Singapore’s drive for productivity has focused attention on a key component to boosting organisational performance — innovation. While companies espouse the importance of innovation, the truth of the matter is that many companies have, consciously or unconsciously, put up barriers to innovation. Barriers to innovation could exist within the structure of the organisation, the mindset of its leaders and managers or within the culture itself. The starting point for any company that wishes to foster innovation and creativity should be to recognise these barriers.If we look closer to home, might a case exist for saying that there are inherent characteristics of the Asian culture that makes fostering an innovative spirit that much harder? Some attribute the challenges that Asian — and, indeed, Singapore — companies face in adopting an innovative culture to the overarching influence of Confucian teachings and adherence to obedience, respect for authority, hierarchical structures and insistence on conformity, all of which seem to go against what are generally thought to be the catalysts for innovation — namely, an open culture where exchange of ideas are encouraged, individuality, and diversity which brings about different perspectives.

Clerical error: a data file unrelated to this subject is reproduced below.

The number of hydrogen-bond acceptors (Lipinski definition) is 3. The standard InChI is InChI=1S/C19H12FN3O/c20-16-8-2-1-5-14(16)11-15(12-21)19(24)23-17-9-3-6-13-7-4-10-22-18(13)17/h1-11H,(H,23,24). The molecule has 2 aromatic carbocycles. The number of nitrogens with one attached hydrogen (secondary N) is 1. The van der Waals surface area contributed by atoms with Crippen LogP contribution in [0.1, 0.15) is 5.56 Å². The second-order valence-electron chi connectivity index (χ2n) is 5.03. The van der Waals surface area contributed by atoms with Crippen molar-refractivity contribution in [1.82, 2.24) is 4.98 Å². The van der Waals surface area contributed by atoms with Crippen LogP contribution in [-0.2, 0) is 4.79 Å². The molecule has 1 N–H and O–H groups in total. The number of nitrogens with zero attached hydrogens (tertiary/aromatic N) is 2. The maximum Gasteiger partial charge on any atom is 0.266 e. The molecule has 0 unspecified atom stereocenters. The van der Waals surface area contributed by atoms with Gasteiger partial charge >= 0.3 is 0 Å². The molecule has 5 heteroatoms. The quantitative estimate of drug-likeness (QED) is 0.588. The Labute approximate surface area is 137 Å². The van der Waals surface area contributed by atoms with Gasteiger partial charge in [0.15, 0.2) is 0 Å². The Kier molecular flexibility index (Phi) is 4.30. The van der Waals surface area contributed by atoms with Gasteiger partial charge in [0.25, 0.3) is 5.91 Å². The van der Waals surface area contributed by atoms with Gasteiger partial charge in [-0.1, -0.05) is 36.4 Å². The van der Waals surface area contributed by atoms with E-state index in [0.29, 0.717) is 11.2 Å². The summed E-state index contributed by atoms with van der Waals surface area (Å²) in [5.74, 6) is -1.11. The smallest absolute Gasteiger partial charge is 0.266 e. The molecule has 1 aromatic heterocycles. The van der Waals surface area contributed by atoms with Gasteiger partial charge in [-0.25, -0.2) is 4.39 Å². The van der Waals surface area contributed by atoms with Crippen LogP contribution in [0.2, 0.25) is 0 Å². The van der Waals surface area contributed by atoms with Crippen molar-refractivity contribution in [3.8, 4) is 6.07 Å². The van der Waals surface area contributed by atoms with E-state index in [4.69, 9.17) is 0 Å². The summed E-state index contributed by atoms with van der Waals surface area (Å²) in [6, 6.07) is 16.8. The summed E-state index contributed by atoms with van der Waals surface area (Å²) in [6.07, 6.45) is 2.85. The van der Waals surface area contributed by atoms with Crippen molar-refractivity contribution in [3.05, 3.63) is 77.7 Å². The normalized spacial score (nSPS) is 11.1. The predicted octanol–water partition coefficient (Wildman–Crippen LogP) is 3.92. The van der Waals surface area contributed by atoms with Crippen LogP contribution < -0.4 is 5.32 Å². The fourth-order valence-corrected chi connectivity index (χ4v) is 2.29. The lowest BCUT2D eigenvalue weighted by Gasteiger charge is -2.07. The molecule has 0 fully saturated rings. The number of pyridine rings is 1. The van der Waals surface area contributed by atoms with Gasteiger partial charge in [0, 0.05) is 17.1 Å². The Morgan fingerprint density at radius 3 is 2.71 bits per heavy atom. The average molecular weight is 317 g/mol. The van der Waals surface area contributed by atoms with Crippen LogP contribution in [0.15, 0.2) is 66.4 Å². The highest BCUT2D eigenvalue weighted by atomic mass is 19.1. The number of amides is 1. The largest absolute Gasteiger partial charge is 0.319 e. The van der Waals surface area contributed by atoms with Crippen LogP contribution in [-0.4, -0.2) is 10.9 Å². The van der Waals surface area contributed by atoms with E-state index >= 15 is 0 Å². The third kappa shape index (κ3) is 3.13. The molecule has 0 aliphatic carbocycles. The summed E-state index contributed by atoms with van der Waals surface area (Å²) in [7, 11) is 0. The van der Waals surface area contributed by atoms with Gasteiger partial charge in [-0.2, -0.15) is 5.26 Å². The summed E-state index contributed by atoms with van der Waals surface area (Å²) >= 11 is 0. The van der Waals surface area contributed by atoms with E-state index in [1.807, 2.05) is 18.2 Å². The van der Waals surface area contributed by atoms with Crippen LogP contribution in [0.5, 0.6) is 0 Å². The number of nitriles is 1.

In my opinion, many Asian countries have this mind-set where we must always follow what our bosses say and not oppose. This will then stop creativity as people will start to follow instead of thinking for themselves. We have to stop this following and start a scheme where people in Singapore can learn to be creative again rather than always listening and doing. Therefore, I believe that Singapore does not have fertile soil for creativity.